Let’s consider this for a moment: For at least the last decade, all talk of the NFL and its place within the context of the four major sports has included the word “parity.” Most people interpret “parity” in this context to mean equality within seasons, when really it more accurately refers to equality across them. The NFL produces just as many dominant teams as the NBA or Major League Baseball does. In fact, if pressed into naming a Team of the Decade across sports, the answer would almost certainly be the New England Patriots (in the same way that the 49ers could make a claim to it in the ‘80s, if we exclude hockey and the Oilers).

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The Plague and Allegorical Representation

Summoned to give evidence regarding what was a sort of crime, he has exercised the restraint that behooves a conscientious witness. All the same, following the dictates of his heart, he has deliberately taken the victims’ side and tried to share with his fellow citizens the only certitudes they had in common—love, exile, and suffering. Thus he can truly say there was not one of their anxieties in which he did not share, no predicament of theirs that was not his.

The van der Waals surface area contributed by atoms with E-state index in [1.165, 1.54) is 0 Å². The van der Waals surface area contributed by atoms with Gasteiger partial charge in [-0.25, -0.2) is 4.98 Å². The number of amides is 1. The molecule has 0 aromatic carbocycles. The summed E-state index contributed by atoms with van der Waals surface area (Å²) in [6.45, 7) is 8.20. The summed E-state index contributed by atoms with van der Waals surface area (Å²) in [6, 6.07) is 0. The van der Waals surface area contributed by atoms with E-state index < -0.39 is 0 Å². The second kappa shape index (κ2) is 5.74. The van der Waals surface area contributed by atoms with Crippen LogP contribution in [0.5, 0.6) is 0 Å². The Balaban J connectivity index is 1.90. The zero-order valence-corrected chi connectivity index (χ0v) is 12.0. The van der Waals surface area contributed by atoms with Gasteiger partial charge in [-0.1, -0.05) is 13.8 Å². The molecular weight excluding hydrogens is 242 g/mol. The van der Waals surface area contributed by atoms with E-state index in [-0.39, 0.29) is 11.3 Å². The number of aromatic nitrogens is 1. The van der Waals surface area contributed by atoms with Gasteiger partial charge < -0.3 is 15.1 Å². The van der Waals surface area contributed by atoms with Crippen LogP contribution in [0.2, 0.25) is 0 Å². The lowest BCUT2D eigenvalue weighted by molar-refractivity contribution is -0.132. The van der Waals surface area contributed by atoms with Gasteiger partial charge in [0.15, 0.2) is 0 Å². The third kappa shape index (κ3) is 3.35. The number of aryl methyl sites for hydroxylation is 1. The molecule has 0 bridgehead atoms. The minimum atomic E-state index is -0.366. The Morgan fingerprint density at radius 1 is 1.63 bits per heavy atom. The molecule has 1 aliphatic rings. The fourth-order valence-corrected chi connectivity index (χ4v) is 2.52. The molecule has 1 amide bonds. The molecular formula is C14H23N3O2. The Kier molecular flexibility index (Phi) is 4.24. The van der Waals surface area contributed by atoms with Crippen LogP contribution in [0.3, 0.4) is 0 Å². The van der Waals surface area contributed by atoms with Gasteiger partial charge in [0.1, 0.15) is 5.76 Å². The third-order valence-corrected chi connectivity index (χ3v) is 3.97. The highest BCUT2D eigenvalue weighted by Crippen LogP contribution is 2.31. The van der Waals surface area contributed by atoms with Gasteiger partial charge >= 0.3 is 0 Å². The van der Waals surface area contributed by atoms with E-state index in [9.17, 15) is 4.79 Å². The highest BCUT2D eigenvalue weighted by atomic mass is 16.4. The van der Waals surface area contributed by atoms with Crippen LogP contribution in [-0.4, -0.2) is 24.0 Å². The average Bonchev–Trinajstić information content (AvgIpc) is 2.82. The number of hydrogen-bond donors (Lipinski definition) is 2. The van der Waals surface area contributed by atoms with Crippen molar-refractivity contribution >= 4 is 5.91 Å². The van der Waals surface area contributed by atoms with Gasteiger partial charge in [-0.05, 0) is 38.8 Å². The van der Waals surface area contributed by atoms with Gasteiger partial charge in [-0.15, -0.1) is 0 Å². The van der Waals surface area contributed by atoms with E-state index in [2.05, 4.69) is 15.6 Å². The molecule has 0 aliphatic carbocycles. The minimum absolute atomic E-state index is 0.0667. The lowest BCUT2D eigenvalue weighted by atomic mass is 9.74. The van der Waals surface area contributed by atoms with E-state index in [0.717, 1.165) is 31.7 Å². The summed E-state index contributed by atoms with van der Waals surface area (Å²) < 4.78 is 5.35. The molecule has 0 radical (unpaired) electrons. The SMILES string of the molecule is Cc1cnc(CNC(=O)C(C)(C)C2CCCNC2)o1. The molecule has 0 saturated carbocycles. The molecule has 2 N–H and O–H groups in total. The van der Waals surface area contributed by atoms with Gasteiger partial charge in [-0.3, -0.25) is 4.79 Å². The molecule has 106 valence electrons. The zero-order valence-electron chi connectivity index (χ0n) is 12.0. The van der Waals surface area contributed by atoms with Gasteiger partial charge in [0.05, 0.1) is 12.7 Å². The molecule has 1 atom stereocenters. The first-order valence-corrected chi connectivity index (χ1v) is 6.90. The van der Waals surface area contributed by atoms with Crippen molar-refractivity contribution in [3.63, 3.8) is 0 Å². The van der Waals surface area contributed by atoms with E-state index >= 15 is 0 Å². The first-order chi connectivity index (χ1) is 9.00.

These words, coming toward the end of Albert Camus’ 1948 allegory of German occupation, The Plague, serve as both the revelation of the novel’s narrator* and the mission statement of its author. The Plague is at once a very informative and very misleading title, for the novel is, practically, about a plague that overtakes the Algerian city of Oran. Theoretically, however, the novel is less about disease than about the mental shackles placed on an imprisoned population, with the plague acting as a stand-in for the occupation of France during World War II.**

*Shh…it’s kind of a secret. And I mean “kind of” here literally, in that it’s only “kind of” a secret.

**Funny story: I first read The Plague in high school on my own with no knowledge or inference of its allegory, even though it was pretty explicit upon my re-reading in college. It is a testament to Camus’ abilities as a writer that the novel works regardless.